Jonah Elliss follows Dad’s footsteps

Jonah Elliss is shown during a 2019 preseason practice.

Almost 27 years after Utah legend Luther Elliss was chasing down great running backs like Marshall Faulk in the Western Athletic Conference in 1993, another Elliss will don the Utes uniform.

Moscow High School football star Jonah Elliss announced his commitment to the Pac-12 program and his father’s alma mater on social media last week. He’ll become the first in a big family of football prodigies to head to Salt Lake City since Luther’s All-American campaign there in the ’90s.

“It’s really reassuring just knowing the fact that I got my spot solidified, you know, in the program,” Jonah Elliss said after a Bears practice this week. “A lot of the stress with the recruiting process was calling the other coaches and telling them I’m going somewhere else.

“I think that’s why I was so hesitant because I’m not much of a guy to want to let people down, so that was kind of tough.”

A 6-foot-2, 210 pound linebacker and tight end, Elliss’ recruiting process consisted of Zoom chats and phone calls rather than official visits and in-person talks with coaches, because of the COVID-19 pandemic. With no let-up in sight, he felt it was time to make a decision.

Elliss had offers from more than half a dozen Division I programs, including Louisville, the first to extend an offer; Air Force; Army; Boise State; Washington State and Idaho, where Luther Elliss serves as the defensive line coach.

Jonah said there was no pressure from his dad to join Utah. Initially, he was actually opposed to the idea.

“Early on in our conversation, he didn’t want to go to Utah,” Moscow coach Phil Helbling said. “I think for a lot of reasons and I think the biggest one early on was following in the legacy of your father, and I think that maybe weighed a little bit on him.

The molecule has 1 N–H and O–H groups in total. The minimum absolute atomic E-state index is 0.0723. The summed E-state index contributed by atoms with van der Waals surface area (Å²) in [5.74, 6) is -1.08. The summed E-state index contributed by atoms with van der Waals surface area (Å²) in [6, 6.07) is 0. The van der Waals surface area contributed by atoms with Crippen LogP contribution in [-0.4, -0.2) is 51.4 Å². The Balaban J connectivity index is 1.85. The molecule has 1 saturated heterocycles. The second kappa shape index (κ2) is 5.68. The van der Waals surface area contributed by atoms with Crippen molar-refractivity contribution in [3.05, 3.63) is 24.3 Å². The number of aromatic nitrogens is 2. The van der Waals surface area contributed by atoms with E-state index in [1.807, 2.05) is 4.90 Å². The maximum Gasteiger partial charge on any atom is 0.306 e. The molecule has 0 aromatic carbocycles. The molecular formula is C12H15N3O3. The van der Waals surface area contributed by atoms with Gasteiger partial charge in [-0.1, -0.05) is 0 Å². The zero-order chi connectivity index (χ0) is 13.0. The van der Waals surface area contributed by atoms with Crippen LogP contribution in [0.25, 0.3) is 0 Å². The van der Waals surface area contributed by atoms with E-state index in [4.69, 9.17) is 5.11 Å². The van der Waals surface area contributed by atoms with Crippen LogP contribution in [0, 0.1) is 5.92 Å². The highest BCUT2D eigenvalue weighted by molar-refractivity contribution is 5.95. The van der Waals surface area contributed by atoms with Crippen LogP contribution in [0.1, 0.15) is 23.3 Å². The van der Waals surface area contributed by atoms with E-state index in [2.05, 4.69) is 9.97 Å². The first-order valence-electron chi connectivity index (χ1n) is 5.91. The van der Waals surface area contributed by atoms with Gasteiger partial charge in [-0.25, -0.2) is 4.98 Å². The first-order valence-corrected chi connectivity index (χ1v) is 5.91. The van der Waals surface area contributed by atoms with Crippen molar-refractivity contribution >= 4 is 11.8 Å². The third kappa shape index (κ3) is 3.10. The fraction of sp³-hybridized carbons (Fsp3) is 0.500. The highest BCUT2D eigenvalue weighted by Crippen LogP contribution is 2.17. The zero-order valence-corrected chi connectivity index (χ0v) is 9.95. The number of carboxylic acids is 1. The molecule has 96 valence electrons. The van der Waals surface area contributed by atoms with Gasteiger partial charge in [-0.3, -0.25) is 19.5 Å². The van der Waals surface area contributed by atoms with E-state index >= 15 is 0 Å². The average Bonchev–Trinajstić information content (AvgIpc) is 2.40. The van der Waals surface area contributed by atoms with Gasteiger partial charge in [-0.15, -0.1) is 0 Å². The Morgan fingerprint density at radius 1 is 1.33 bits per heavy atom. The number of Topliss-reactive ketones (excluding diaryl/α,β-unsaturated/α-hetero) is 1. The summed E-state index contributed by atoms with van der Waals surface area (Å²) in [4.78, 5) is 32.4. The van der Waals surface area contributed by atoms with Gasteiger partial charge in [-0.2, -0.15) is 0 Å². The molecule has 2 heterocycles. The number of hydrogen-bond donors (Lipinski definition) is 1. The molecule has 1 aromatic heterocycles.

“But after the recruiting process and the coaches and the fit … he just thought it felt right, and started to embrace wanting to follow in pop’s footsteps.”

There are other positives too, like being closer to family in the area, and Luther’s connection to the coaching staff. Utah coach Kyle Wittingham — the longest-tenured coach in the Pac-12 — was the defensive line coach with the Utes in 1994 when Luther was a player.

“Any time you get one of your children going back to your alma mater, I think it’s a big deal for any family,” said Luther, also a 10-year NFL veteran with the Lions and Broncos. “I think that’s a huge blessing.”

It also helps that Jonah has three older brothers to look up to in the football world. Kaden is a former Idaho Vandal entering his second NFL season with the New Orleans Saints. And Christian and Noah are established standouts still playing with the Vandals, entering their senior and junior years, respectively. Christian is coming off an All-Big Sky first-team season n 2019. Noah, a former four-star recruit, plays defensive tackle.

“That’s one of the things I’m most grateful for is just that I grew up with football,” Jonah said. “My brothers set an amazing path for me. My dad made it big in the league and still they kind of went unnoticed in the recruiting process ... And then they went to Idaho and made their name.”

All four, plus younger brothers Micah and Elijah, can sometimes be seen training and practicing together around Moscow in the offseason.

Luther said the Elliss bunch would sometimes draw concern from onlookers worried about social distancing, not knowing it was actually one big football family.

“You’d see all these big guys and it looks like a team out there, running around and doing different agilities and working out,” Luther said. “When they come back in, they’re talking a little smack with each other. If someone beat someone or topped someone in something, they make sure everyone in the family knew.”

It’s that atmosphere that has helped Jonah grow as a player in his three seasons with the Bears. Since 2017, he’s gone from a gangly freshman to the top-ranked recruit in Idaho. The recruiting site 247­ rates him as a three-star prospect.

For the Bears, Jonah has established himself as a do-it-all, two-way player. On offense, he’s often seen leaping above defensive backs in traffic for big catches. One such grab was a 26-yarder in double coverage against Pullman in a 27-21 Border Battle win in 2019.

On defense, he can drop back in coverage or use his speed to get to opposing quarterbacks.

Helbling said his versatility will be a key factor for the Bears this year, if Idaho continues with plans of a fall football season. Moscow is scheduled to open Aug. 28 against Grangeville at Bear Field.

“He gives us the ability to create a bunch of matchup nightmares,” Helbling said. “You could put him anywhere.”

And Jonah’s goals? He doesn’t just want to be another good football player — he wants to be the best.

“He’s said it since I’ve gotten to know him: He wants to be the best Elliss,” Helbling said. “And there’s a lot of good Ellisses.”

Wiebe can be reached at, by phone at (208) 883-4624 and on Twitter @StephanSports.

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